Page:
A pitfall is defined as “an unapparent source of trouble or danger; a hidden hazard” by thefreedictionary.com.
In the book Emergency Medicine: Avoiding the Pitafalls and Improving the Outcomes edited by Dr. Amal Mattu along with Dr. Deepi Goyal, you can find many pitfalls that should be considered when managing patients in the emergency department. The book, relatively affordable ($57) when it comes to print hard-bound textbooks, consists of 13 quick-read chapters of common chief complaints in emergency medicine. Some of the authors in this book include: Drs. Peter DeBlieux, Jairo Quintanilla, Robert Rogers, Michael Winters, and others.
The chapters are arranged by chief complaints, and each chapter is subdivided into pitfalls. The chapters include the evaluation and management of chest syndromes, dyspnea, abdominal pain, back pain, headache, neck pain, trauma, infectious disease, wound care, pregnant patient, pediatric patient, heme/onc, and intoxicated/violent patient. The content skips the basic evaluation and management of these chief complaints and focuses on key facts and pitfalls. At the end of each chapter you will find “Pearls for Improving Patient Outcomes”, which is a list summarizing the salient, advanced-level pitfalls.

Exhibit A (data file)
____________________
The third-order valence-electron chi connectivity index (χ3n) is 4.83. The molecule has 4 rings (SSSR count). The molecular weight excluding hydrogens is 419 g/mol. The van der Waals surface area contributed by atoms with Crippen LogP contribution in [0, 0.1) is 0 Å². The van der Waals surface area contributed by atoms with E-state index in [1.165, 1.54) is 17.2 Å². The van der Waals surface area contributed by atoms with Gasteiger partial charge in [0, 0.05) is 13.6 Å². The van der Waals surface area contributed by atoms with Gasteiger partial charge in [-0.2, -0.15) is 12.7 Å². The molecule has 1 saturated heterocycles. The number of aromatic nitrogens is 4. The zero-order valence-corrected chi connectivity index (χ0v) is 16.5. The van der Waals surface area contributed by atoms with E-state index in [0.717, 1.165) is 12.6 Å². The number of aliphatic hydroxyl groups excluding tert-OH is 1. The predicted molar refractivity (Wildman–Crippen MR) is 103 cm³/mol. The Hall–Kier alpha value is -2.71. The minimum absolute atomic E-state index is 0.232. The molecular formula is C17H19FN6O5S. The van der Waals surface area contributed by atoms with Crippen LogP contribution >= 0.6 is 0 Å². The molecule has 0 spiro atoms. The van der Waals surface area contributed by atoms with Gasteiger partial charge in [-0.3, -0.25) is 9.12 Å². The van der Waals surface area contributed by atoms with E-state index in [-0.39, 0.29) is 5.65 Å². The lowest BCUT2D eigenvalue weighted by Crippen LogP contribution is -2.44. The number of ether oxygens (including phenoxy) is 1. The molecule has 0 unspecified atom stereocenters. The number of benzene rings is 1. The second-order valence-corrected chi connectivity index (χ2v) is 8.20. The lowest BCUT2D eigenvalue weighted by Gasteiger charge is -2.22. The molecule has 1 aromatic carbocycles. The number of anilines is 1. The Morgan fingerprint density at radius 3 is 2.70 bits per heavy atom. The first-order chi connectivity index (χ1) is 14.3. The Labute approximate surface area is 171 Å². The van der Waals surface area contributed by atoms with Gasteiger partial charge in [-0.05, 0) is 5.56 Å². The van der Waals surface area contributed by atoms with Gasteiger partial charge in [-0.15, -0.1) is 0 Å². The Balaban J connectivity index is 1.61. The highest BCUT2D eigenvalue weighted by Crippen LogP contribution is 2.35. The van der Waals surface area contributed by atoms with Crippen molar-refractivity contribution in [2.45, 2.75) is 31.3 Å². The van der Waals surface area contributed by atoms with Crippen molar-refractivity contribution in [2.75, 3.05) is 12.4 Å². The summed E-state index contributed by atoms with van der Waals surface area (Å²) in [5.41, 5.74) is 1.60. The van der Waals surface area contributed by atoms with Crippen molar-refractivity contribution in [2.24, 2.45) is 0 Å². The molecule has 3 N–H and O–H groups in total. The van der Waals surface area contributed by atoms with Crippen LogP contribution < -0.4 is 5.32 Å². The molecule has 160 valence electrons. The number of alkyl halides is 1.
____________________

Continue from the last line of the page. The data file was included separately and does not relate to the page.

The book does not feel as if I am reading a textbook, but rather as if I was having a conversation with someone telling me how, with evidenced practice, they avoid these hidden hazards. The book is pretty thin which lends itself to be stored in the department for learning purposes. It is geared toward practicing clinicians and physicians-in-training as well. Although it is supposed to be used by physicians-in-training, it serves a different purpose than the traditional textbook which focuses on teaching the basics and classic presentations of clinical syndromes. The book has definitely broaden my knowledge of medical practice. I have thus become more vigilant of when things might go wrong in practice and not be so locked into the clinical patterns learned in medical school.
Should pitfalls be part of our early training? After all, it is part of the practice of medicine.
Dr. Benítez’s disclaimer: No conflict of interest